Our management is responsible for establishing and maintaining adequate internal control over financial reporting as defined in Rules 13a-15(f) and 15d-15(f) under the Exchange Act. Internal control over financial reporting is the process designed by, or under the supervision of, our Chairman and Managing director, who serves as our Principal Executive Officer, and our Chief Financial Officer who serves as Principal Financial Officer, and effected by our management and other personnel, to provide reasonable assurance regarding the reliability of financial reporting and the preparation of financial statements for external purposes in accordance with generally accepted accounting principles, and includes those policies and procedures that (i) pertain to the maintenance of records that in reasonable detail accurately and fairly reflect our transactions and dispositions of assets; (ii) provide reasonable assurance that transactions are recorded as necessary to permit preparation of financial statements in accordance with generally accepted accounting principles, and that our receipts and expenditures are being made only in accordance with the authorization of our management and directors; and (iii) provide reasonable assurance regarding prevention or timely detection of unauthorized acquisition, use or disposition of our assets that could have a material effect on the financial statements.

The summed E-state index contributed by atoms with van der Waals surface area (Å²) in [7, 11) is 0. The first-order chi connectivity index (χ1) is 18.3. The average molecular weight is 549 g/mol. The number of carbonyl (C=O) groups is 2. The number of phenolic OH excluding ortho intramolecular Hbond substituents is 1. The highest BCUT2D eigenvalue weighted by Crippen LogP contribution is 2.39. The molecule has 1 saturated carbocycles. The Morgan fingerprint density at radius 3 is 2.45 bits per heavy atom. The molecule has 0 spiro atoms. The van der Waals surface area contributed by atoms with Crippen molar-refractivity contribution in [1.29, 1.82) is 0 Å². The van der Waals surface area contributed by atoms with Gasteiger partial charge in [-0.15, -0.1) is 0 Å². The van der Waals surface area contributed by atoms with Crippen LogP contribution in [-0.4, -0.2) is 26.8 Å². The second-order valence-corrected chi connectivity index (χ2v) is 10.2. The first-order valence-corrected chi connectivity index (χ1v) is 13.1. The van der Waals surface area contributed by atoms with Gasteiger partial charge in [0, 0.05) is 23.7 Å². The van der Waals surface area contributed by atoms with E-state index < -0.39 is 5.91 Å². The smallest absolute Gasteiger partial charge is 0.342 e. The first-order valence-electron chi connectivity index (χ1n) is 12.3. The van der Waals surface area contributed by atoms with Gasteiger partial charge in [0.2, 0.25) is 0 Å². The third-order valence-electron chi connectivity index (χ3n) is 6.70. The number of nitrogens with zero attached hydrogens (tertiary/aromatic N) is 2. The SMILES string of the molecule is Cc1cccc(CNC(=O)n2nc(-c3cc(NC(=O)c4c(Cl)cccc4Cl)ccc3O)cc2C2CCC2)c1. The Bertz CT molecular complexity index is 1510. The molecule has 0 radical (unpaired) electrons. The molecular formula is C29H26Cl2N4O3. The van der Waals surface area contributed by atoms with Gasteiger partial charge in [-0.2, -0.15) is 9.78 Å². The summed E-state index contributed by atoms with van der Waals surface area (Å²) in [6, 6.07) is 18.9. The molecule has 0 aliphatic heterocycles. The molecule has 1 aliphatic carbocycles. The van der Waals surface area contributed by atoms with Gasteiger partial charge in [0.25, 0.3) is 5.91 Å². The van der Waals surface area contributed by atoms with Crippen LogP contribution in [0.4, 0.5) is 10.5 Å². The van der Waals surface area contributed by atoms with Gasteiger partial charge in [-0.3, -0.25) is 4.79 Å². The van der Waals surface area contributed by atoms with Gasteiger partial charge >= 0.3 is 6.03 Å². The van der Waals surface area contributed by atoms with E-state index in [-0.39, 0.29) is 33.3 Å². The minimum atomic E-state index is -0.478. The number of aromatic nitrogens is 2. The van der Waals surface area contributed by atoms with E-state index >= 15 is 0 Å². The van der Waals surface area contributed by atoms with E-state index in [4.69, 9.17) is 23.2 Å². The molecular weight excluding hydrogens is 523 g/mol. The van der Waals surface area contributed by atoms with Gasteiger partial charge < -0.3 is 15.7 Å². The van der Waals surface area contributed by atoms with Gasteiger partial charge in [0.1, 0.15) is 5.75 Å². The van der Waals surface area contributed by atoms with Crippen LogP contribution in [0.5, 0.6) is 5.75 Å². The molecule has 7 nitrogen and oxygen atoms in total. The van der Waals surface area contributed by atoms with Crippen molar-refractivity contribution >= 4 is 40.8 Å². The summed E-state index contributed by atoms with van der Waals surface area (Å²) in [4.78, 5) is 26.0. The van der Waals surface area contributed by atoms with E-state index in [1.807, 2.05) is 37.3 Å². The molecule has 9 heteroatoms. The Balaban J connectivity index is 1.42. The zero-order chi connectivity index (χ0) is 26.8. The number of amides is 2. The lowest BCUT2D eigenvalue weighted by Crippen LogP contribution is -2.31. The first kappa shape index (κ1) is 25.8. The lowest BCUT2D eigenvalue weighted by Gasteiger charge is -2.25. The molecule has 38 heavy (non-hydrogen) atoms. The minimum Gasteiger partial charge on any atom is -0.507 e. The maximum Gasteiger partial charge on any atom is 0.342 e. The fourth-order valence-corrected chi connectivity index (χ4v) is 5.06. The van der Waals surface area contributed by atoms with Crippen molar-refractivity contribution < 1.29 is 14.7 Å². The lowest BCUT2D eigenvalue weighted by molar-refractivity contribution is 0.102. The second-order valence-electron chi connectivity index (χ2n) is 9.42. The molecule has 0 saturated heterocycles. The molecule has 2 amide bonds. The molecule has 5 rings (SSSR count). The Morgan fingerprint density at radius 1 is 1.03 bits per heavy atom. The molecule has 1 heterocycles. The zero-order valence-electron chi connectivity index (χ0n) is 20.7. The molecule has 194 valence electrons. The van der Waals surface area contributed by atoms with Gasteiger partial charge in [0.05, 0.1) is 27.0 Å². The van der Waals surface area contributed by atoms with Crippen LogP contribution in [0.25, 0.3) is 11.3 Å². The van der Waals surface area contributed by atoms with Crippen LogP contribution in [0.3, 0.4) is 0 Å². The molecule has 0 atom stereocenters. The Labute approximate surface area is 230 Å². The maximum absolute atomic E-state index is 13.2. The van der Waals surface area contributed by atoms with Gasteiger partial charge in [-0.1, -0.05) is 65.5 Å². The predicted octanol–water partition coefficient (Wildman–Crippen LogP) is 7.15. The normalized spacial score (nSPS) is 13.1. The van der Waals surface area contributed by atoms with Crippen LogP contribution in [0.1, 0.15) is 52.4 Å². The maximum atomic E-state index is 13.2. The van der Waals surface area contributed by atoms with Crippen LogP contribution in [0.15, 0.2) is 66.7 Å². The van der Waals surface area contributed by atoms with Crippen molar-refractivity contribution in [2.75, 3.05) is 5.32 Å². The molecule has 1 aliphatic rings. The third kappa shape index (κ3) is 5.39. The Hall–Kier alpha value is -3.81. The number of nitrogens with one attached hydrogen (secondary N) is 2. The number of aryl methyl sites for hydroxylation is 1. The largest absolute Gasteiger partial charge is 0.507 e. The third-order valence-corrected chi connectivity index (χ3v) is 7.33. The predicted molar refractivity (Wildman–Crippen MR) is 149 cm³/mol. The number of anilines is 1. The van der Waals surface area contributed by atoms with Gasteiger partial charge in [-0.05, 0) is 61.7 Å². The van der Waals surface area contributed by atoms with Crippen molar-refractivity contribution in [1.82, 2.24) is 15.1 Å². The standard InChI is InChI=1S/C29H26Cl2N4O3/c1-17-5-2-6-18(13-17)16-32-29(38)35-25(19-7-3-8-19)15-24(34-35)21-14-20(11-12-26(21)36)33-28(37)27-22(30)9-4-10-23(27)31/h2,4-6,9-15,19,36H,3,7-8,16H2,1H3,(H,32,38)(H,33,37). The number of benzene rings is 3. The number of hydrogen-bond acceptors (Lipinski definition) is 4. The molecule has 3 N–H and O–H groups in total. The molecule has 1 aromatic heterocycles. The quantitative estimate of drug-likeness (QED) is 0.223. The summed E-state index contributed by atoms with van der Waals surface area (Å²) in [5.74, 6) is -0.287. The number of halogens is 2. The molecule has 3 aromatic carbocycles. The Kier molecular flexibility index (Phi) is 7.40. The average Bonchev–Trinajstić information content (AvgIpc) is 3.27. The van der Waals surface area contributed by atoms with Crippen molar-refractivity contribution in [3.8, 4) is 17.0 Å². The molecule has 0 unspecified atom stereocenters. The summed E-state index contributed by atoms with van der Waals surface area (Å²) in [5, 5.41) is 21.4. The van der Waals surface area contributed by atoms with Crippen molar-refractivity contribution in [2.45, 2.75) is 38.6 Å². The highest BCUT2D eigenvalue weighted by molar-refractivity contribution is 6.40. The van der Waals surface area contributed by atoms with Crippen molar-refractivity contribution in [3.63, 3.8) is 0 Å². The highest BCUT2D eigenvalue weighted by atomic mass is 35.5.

Because of its inherent limitations, internal control over financial reporting may not prevent or detect misstatements. Also, projections of any evaluation of effectiveness to future periods are subject to the risk that controls may become inadequate because of changes in conditions or that the degree of compliance with established policies or procedures may deteriorate.

 

Under the supervision and with the participation of our management, including our Chairman and Managing director and our Chief Financial Officer, our Management conducted an assessment of the effectiveness of our internal control over financial reporting as of March 31, 2015. In making this assessment, our management primarily used the criteria set forth in Internal Control - Integrated Framework (1992) issued by the Committee of Sponsoring Organizations of the Treadway Commission (the “COSO”). Based on such assessment, our management has concluded that we maintained effective internal control over financial reporting as of March 31, 2015.

 

Our independent registered public accounting firm, Deloitte Haskins & Sells LLP, has audited the consolidated financial statements included in this annual report on Form 20-F, and as part of their audit, has issued their report, included herein, on the effectiveness of our internal control over financial reporting as of March 31, 2015.

 

Changes in Internal Controls over Financial Reporting

 

During the period covered by this annual report, there were no changes in our internal control over financial reporting that have materially affected or are reasonably likely to materially affect our internal control over financial reporting.

 

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PRINCIPAL ACCOUNTANT FEES AND SERVICES

 

The following table summarizes the fees billed to us by our principal accountant, Deloitte Haskins & Sells LLP (formerly Deloitte Haskins & Sells), Mumbai, India and its affiliates (collectively “Deloitte”) for various services rendered to us during the fiscal years ended March 31, 2013, 2014 and 2015, respectively.